Open access peer-reviewed chapter

Guidelines for the Development of Herbal-Based Sunscreen

Written By

Piergiacomo Buso, Matteo Radice, Anna Baldisserotto, Stefano Manfredini and Silvia Vertuani

Submitted: May 25th, 2017 Reviewed: November 24th, 2017 Published: December 20th, 2017

DOI: 10.5772/intechopen.72712

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Sun protection is a complex topic, which involves various classes of compounds. The photoprotective effectiveness of a sunscreen involves many biological activities, such as ultraviolet (UV) radiation filter properties and antioxidant, anti-inflammatory, and antimutagenic effects. Formulation strategy is also a key factor. Several studies have examined the role of natural molecules as photoprotective compounds, and a considerable number of commercially available sunscreens contain herbal extracts but not as sunfilters. Indeed, the process of evaluation of UV-filtering and photoprotective activity of herbal compounds presents certain specific difficulties and needs in vitro and in vivo studies. Nowadays, no natural compound or vegetal extract has been approved by any country as official UV filter for sunscreen. With these premises, the aim of this chapter is to define a set of tests, which can help to evaluate the efficacy of an herbal extract in the field of sun protection; in other words, we propose a rational approach to the discovery of natural UV-filtering extract and molecules. The following electronic databases have been used as a source of information: SciFinder, PubMed, Google Scholar, ISI-Web of Science, and Scopus.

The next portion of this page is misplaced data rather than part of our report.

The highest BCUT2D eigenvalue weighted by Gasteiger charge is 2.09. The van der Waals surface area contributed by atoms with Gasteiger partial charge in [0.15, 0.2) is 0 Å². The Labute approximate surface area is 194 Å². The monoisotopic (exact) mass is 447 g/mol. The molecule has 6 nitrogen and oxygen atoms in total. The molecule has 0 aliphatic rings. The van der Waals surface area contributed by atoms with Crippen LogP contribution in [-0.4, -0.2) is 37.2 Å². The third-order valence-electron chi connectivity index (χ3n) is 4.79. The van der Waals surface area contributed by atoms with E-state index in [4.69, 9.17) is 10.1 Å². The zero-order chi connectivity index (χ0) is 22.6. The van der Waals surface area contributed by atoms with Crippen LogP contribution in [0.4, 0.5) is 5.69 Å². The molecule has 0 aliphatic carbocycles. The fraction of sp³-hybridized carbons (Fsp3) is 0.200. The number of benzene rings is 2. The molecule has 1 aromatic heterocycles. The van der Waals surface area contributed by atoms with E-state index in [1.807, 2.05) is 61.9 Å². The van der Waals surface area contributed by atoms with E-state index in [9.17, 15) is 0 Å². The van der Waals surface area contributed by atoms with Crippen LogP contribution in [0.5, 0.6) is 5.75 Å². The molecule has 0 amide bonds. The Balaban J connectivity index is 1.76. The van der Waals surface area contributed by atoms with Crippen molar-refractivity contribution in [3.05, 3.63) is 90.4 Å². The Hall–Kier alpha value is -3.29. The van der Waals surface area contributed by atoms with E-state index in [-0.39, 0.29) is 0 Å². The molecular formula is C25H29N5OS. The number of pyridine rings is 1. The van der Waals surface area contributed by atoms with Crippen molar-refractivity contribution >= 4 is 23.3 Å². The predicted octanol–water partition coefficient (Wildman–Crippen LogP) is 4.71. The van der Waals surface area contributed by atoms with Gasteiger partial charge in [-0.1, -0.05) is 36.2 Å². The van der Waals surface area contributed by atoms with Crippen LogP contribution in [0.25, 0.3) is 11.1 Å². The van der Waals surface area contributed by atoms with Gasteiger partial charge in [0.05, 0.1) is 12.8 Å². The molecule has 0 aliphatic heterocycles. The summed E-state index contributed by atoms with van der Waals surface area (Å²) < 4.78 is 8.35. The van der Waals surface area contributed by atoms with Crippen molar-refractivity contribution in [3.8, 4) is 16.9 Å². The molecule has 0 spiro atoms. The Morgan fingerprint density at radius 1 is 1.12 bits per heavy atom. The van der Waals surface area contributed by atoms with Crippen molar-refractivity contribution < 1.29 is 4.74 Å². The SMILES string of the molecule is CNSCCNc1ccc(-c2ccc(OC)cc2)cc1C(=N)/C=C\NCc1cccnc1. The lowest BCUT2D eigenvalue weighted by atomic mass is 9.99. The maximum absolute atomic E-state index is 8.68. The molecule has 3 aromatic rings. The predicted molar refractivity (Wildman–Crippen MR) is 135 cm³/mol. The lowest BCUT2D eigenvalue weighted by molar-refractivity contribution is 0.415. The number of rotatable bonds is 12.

• natural sunscreen
  • rational development
  • sustainable resources
  • SPF (sun protection factor)
  • skin
  • cosmetic

1. Introduction

The use of herbal extract and natural molecules in the field of solar protection represents a new trend in the cosmetic industry; in fact, over the last few years, a significant increase of the usage of herbal extracts has been registered given the growing interest of the costumer for “green” and “natural” ingredients in the finished product. A large number of studies appearing in scientific literature demonstrate the photoprotective activity of natural products due to UV-filtering activity, antioxidant activity, and DNA-protecting effects [1, 2, 3]. Despite these findings, studies regarding photoprotection activity have been developed with a wide range of different methods and different strategies of investigation, thus making difficult to understand both the actual and the claimed potential of the activity. The main cause of this situation is the lack of repeatability of the in vitro SPF tests available nowadays.

In the USA, sunscreen is classified as an OTC (over-the-counter) product. In the European Union (EU) countries, it is listed as cosmetics, and its production must follow the EC Regulation 1223/2009 of the European Parliament on Cosmetic Products. Regarding the SPF determination, the ISO 2444:2010 is nowadays regarded as the reference method; this method involves an in vivo procedure carried out on human volunteers. Due to ethical problems, the in vivo UVAPF determination by the ISO 24442:2011 has been recently substituted by the in vitro ISO 24443:2012 method.